Stock flowers represent a happy life and contentment. In the Victorian language of flowers, stock symbolizes lasting beauty, bonds of affection, and the phrase, “You’ll always be beautiful to me.” The ten-week variety of stock represents promptness.

In addition, Stock flowers carry the following symbolic meanings: 

Affection and Devotion: 

Stock Flowers are associated with affection and devotion. They are often given as a token of love and represent deep emotional bonds and strong connections between individuals.

Lasting Love and Fidelity: 

Stock Flowers are sometimes considered symbolic of lasting love and fidelity. They convey a message of commitment and faithfulness in relationships, making them suitable for occasions like weddings and anniversaries.

Happiness and Contentment: 

Stock flowers’ vibrant colors and lovely fragrances are believed to evoke feelings of happiness and contentment. They symbolize joy, cheerfulness, and positive emotions.

Good Luck and Prosperity: 

In some cultures, Stock Flowers are believed to bring good luck and prosperity. They are associated with abundance, success, and positive outcomes in various endeavors.

Cultural Significance

In the United States, stock flowers have an interesting place in history. It is believed that the third president, Thomas Jefferson, was responsible for the naturalization of stock flowers in the United States, as he had stock imported from Europe to be planted in his gardens at his home in Monticello, Virginia, in 1771.

Folklore and Stories

During the Victorian era, stock flowers were quite popular. They were sometimes gifted as symbols of deep love and were also used in bridal bouquets to represent a happy and contented life.

Uses and Benefits of Stock Flowers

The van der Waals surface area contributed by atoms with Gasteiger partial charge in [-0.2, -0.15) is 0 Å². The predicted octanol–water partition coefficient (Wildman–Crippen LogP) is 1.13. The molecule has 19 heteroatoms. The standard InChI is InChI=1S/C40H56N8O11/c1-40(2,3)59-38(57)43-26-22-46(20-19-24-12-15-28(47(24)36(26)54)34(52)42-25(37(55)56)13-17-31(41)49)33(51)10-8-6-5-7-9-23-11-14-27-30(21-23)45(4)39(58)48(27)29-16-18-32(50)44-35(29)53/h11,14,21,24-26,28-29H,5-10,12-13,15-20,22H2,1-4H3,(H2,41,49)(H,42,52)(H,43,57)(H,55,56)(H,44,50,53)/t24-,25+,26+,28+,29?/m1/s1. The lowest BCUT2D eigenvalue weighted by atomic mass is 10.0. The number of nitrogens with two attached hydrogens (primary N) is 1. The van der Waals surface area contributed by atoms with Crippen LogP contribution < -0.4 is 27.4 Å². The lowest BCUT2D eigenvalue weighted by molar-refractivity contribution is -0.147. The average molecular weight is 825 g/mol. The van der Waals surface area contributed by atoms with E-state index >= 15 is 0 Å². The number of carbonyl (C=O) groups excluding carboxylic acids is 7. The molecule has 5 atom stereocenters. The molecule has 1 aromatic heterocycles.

Uses and Benefits of Stock Flowers


Stock plants have showy, long-lasting blooms that come in various colors, making them a favorite in ornamental gardens.


They attract birds, bees, and butterflies to the garden with their sweet fragrance.

Edible Flowers

Certain stock flowers are edible and often used to add visual interest, decoration, and a delicate, floral taste to drinks, salads, and desserts.

Bouquets and Dried Flowers

Stock flowers are among the most popular cut flowers to use in floral arrangements and bouquets. They also dry well, retaining their vibrant colors for use in dried floral designs.


Stock flowers are a natural source of purple and blue dye.

Herbal Medicine

The seeds of certain species of stock flowers have been used in herbal medicine as an expectorant, stimulant, diuretic, and aphrodisiac. They’ve also been used as a tonic to treat stomach aches and as a treatment for poisonous bites.

How to Grow Stock Flowers

How to Grow Stock Flowers

Suitable Growing Zones

Stock flowers are suitable for growing in USDA Hardiness Zones 7 through 10.

Garden Uses and Choosing the Right Location

Stock flowers are versatile in gardens and are commonly grown in borders, beds, and containers in cutting gardens and sensory gardens as well as formal, informal, city, courtyard, and cottage-style gardens.